As is only to be expected, one group of paintings in the exhibition deals with the Coronation. As is also to be expected, they are not the most successful paintings there. Those who have had to make official versions of the subject have had their hands tied by the necessity of giving the function an almost supernatural solemnity. Lord Methuen has approached the matter from a quite different point of view, as an Impressionist, and has apparently regarded the whole affair as an exciting effect of rather unexpected colours. The result is honest and successful. Another instructive group of paintings deals with racing scenes. Mr. Munnings is only interested in the racehorses, and in the bright jackets of the jockeys. It is all sun and games to him. Dame Laura Knight devotes her attention to the gipsies who haunt the racecourse, whom she paints with all her love of the picturesque and the exceptional, It is hard to see, however, how they can be of very serious interest to the public of the Royal Academy, to whom they can only appeal antipodally. Then there is Mr. Burke, who, in his Green Umbrella, seems to regard the racecourse as a good place to study human beings, not pursuing them for some eccentricity or for their flashy attraction, but taking them unawares at their pleasures—real pleasures, simply noted.
About the portraits there is little to say, since they are much as in other years. Mr. Brock continues to treat his sitters as if he was Raeburn ; Mr. Brockhurst makes every woman he paints into a femme fatak ; Mr. Connard shows a witty obser- vation of gesture and light. Of more positive interest are Mr. Henry Lamb's portrait of George Lawrence, which actually has character, and Miss Mitchell's bust of Mr. Paul Oppe, which uses the roughness of clay modelling to define and not merely to give a picturesque effect. This portrait is balanced by a polished bronze head of Mr. Hore-Belisha, in which the likeness to Mussolini in pose is so great and the reminiscence of Italian Futurism so strong, that it is hard to believe that the bust was made before the sitter received his recent decoration. The rest go through their varying degrees of fluffiness and prettiness, without striking any novel note, or showing any real study of the sitter's character as opposed to his formal and outer shell, so that, though portraiture is perhaps the one genre in which the Academicians might make contact with reality, they fail even here by lack of insight.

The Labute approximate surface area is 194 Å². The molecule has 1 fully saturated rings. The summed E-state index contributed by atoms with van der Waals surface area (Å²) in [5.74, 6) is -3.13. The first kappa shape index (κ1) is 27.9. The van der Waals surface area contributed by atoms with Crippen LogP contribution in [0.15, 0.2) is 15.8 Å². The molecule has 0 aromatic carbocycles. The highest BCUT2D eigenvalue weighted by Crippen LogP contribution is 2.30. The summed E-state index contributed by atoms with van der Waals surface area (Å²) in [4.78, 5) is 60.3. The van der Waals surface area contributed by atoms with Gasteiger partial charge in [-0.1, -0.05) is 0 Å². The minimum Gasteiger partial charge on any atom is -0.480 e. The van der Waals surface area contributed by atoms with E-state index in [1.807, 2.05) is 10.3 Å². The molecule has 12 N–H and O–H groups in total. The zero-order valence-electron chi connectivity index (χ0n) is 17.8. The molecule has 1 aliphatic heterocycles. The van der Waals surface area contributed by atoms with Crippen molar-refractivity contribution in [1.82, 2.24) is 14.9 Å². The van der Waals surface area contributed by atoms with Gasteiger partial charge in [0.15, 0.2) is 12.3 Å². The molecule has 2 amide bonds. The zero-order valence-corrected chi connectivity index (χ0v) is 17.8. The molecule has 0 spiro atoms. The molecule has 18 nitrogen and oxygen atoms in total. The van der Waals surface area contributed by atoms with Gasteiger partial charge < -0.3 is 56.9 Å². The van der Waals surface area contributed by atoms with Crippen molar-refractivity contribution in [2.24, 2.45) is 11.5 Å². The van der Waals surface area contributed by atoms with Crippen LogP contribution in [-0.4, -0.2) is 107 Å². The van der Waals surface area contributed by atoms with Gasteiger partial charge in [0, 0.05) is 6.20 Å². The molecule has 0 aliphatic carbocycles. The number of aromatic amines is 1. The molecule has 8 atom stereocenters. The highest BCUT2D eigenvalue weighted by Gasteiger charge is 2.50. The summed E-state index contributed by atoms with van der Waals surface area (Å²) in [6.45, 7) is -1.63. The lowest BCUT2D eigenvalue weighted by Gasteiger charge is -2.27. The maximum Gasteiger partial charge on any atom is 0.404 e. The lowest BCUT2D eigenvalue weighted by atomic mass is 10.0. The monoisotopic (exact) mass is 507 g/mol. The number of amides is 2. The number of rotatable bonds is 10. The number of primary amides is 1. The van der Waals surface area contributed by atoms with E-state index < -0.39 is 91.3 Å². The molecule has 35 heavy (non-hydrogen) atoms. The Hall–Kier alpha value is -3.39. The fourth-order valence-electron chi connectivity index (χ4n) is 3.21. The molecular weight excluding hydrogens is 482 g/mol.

Of course, not all artists can at all times paint great themes, and it would be foolish to maintain that still life and landscape are of necessarily minor importance. At certain moments in history the painting of still-life has meant a return to reality from the shanmess of the historical painting of the time (e.g., with Chardin). But with the Academicians still-life and land- scape fulfil no useful function. The former is purely decorative, the latter merely surface-pretty. But even in these condi- tions such paintings could still serve some purpose, if they carried on a tradition of sound technique, keeping the weapons of artists polished, so that when they again had something to say they would be able to express it readily. But alas ! even this is not so at Burlington House. The general level of careful execution is this year lower than usual. The Academy seems to have acquired the most dangerous of the methods of modem art without understanding the purpose for which it was in- tended, and the result is a cult for the " slap-dash " which is fatal to any academic tradition. Perhaps the most remarkable technical display in an Academician is to be found in Sir John Lavery, whose actual use of paint, quite apart from what he paints or the state of mind in which he seems to paint it, arouses a shudder.
I have often wanted to see the selection committee of the Academy making its choice. By what process do they arrive at a conclusion? On what grounds do they decidz that one painting is better than another ? Certainly not by any rational analysis—that, I am sure, they would themselves admit with pride. Rather, they would probably say, by sensibility. But it is only too easy to take refuge behind that over-rated faculty, and to attribute to it supreme importance, even when it has sunk to the level of a mere sensuous pleasure. For what can one get from the paintings at the Academy beyond a certain tickling of the palate ? And the palates of many are not suscep- tible to this particular form of tickling.